That, though, is a degree of generosity I am not minded to offer this discordant mess of a book, on account of a bigger issue. The End of the Road highlights, for me anyway, a particular problem in that part of the British publishing industry dedicated to producing cycling books: it desperately needs an editor willing to actually read the book. That might have helped save Fotheringham from referring to the 1999 Vuelta a España when he meant 1998, from saying on one page that blood doping was banned in 1985 and another in 1986, from having Felice Gimondi win the Tour in 1965 on one page and 1966 on another, from a host of other silly little mistakes that time and resources should have been available to save him from.

As well as needing thoughtful editing, The End of the Road appears to suffer from not having been read by anyone with knowledge of the subject. Maybe Fotheringham can be forgiven for repeating the myth that Urs Zimmerman had a fear of flying6. But for stating - in one of his amazingly few references to it - that the French Senate Report "revealed" Marco Pantani's "possible use" of EPO? For stating that when Casino's Rodolfo Massi exited the Tour in a Black Maria he was, as the then wearer of the polka-dot jersey, "the first leader of a classification in the Tour de France to disappear from the running"? Charitably, you can allow for Chris Boardman's exit in yellow to be overlooked here7 but not the exit of Festina's Pascal Hervé, who was wearing the maillot à pois when he and the rest of his team-mates were expelled from the race. Or how should one treat Fotheringham's claim that in 1924 (though he says 1926), when Albert Londres (here Artur) published his legendary interview with Henri and Francis Pélissier and team-mate Maurice Ville (said trio here becoming Henri and Charles Pelissier), Le Petit Parisien's readers greeted the story "with total equanimity"? That's a claim which is arrant nonsense. But serves the cause of letting the 1998 affaire eclipse all other scandals in the Tour's history.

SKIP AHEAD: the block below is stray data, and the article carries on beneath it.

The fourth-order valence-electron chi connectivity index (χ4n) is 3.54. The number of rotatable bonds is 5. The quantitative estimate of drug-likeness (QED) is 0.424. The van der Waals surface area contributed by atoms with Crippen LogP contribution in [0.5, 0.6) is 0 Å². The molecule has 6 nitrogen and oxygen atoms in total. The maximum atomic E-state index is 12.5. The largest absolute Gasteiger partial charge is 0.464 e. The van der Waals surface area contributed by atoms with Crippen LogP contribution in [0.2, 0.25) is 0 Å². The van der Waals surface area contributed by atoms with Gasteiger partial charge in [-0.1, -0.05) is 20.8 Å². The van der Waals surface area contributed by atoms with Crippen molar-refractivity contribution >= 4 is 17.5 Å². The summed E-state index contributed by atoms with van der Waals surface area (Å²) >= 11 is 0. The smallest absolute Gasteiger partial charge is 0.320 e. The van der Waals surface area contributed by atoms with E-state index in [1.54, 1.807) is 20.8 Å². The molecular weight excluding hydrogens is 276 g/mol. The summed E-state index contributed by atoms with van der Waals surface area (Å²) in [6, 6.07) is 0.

Rescuing The End of the Road from simply being a poor rehash of the books that appeared immediately after the 1998 Tour and the various books that have followed since is that Fotheringham has done some proper leg work, interviewing various people in order to get their take on what happened in 1998, most notably Rolf Aldag, Bobby Julich, Mario Traversoni, Manolo Saiz and Jean-Marie Leblanc. Aldag and Traversoni very much deal with the on-the-bike action, the one on how Telekom lost the race, the other on how Pantani won it. Julich, he offers up a pleasant anecdote about Dag-Otto Lauritzen. Saiz and Leblanc? They offer a pair of self-serving interviews free of critical questioning. Saiz claims ONCE was clean, without having to explain Alex Zülle admitting he had doped there. Leblanc, he paints himself as an anti-doping crusader, forged in the crucible of the Delgado affaire, but doesn't have to explain away the story Pierre Ballester tells of him trying to ban mention of doping in L'Équipe in 1999 and after.